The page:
Gowy Meadows - Andrew Walmsley
An extensive area of lowland grazing marsh covering a total area 165.8ha
Lying in the rumbling shadow of Stanlow refinery, Gowy Meadows is one of the Trust’s newer reserves and is at the heart of our Living Landscape. Covering over 400 acres (165ha) the Gowy is often where you’ll see our grazing herds of Longhorn cows and Hebridean sheep, working hard to create ideal conditions for wading birds such as lapwing and farmland songster the skylark.
The ditches criss-crossing the reserve are also home to water voles, and you may be lucky enough to hear the distinctive ‘plop’ as they drop from the bankside into the water. The reserve is particularly impressive for aquatic invertebrates including the lesser silver water beetle, and is home to more than a dozen types of both butterflies and dragonflies, with banded demoiselles a feature from late-May.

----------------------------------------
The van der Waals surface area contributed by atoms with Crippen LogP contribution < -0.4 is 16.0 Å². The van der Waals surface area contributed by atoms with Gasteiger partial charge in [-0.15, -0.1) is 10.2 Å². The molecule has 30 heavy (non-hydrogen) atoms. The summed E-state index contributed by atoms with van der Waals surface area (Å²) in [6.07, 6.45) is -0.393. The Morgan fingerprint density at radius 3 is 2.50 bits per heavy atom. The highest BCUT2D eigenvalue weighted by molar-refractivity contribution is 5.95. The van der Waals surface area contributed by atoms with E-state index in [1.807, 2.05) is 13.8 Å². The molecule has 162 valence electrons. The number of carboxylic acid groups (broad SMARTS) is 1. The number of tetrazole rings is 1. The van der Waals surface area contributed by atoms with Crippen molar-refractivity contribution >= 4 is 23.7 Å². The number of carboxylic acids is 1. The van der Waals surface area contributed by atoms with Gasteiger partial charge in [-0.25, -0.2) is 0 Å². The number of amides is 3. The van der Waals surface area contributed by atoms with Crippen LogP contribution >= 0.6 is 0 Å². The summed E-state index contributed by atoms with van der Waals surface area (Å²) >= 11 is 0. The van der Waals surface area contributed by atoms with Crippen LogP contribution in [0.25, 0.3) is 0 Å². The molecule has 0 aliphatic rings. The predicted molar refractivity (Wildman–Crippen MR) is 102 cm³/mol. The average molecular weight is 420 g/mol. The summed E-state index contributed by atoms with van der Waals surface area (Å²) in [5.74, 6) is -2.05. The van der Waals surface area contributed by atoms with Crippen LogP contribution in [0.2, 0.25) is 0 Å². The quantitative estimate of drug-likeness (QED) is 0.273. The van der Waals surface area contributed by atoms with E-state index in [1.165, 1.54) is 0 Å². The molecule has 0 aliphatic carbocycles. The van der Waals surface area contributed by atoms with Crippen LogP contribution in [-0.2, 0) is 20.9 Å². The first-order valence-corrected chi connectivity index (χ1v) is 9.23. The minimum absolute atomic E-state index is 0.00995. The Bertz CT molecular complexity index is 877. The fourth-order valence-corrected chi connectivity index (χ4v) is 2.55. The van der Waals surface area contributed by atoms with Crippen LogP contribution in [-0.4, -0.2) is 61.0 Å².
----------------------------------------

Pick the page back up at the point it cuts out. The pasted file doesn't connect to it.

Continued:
Wheatear can often appear in the fields on migration, and there's always the chance of a special spring visitor like a ring ouzel. Summer breeders include reed and sedge warblers, with their stcratchy calls rising from the ditches, and cuckoos can occasionally be heard too. When winter conditions are right, the fields can play host to small numbers of wigeon and our smallest duck, the teal, with jack snipe a rare but welcome visitor in some years.
Although seldom seen, our infra-red cameras have also recorded otters along the River Gowy, and field signs such as spraints are sometimes recorded by our staff on the reserve.
See the Gowy Meadows nature reserve Management Plan